Many of the best gifts in life are not things!
Would you consider giving and getting less stuff this year? By reducing the energy required to produce, package, and transport surplus goods, we can contribute to our planet’s health and well-being.
If you decide to make changes in your gift-giving habits, you might think about starting gradually. Find a few ideas and give them a try this holiday season.
Here are some alternative gift ideas
Please share your own ideas and special traditions at email@example.com
- Give an experience.
- Music, art, riding, or sports lessons
- One-on-one date night with a child
- Plan for a movie, play, concert, museum or sporting event with dinner, ice cream or snacks. The child has your complete and undivided attention.
- Winter weekend get-away for the whole family
- Access to a heated pool at your motel/hotel would be a treat in itself. For children who love splashing around in the water, winter swimming is awesome. The pool doesn’t need to have Olympic dimensions. Any size will do.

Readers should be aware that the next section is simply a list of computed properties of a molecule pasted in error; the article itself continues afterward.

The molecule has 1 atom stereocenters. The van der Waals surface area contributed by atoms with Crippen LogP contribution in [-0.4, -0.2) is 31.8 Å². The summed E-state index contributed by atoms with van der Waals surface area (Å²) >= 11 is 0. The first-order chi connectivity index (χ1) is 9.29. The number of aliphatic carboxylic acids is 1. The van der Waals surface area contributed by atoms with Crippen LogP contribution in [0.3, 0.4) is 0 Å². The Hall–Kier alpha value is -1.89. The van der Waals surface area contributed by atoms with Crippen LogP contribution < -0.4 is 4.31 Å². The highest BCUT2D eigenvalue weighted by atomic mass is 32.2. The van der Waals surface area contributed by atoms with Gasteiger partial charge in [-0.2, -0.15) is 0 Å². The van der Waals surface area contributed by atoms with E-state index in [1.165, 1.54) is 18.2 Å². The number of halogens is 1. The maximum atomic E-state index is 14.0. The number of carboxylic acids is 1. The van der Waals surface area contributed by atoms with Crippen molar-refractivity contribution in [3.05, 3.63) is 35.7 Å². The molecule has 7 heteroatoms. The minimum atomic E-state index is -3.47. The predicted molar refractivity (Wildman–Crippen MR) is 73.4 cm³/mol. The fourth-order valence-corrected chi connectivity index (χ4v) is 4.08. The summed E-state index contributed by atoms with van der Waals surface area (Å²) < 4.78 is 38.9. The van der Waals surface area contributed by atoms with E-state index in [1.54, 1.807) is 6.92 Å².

- A subscription to a magazine expands a child’s horizons every month.
- Cricket Magazine is a great choice.
- Start a new tradition in which family members write individual notes of appreciation to everyone in the family. These messages are affirming, honor shared feelings, and strengthen family ties.
- Donate to a charity in the name of a loved one or organize an alternative gift fair to support local and international charities. Because this may be a departure from your traditional gift exchange with family and friends, you might tell them gently that you prefer their supporting a charity instead of buying gifts for you.
- Give the gift of time. Create a gift certificate that offers babysitting, a lunch date with a friend or relative, a home-cooked meal, or whatever you wish to share.
- Give something that you made such as baked goods, spiced pecans, baking mix in a jar, birdseed wreath, or Tried & True Hand Cream
- Select fair trade products for the coffee, tea, and chocolate lovers on your list.
- Check out the reusable bags at www.chicobag.com
- These bags come in many sizes. Folded up, they are tiny when not in use. (So easy to carry!) They make terrific gifts.
Here are other actions that are sure to spread good cheer. They certainly did in my life during the past year! As the recipient of every one of these thoughtful gestures, I am thankful to both friends and strangers…..
- Pay the bill for strangers at the table across the room. When the waitress told us that our bill had been paid by someone we didn’t know who had already left the restaurant, we were astonished. That initial act of generosity sparked us to do the same for other strangers in that room – and perhaps they did so as well. Never underestimate the impact of one random act of kindness!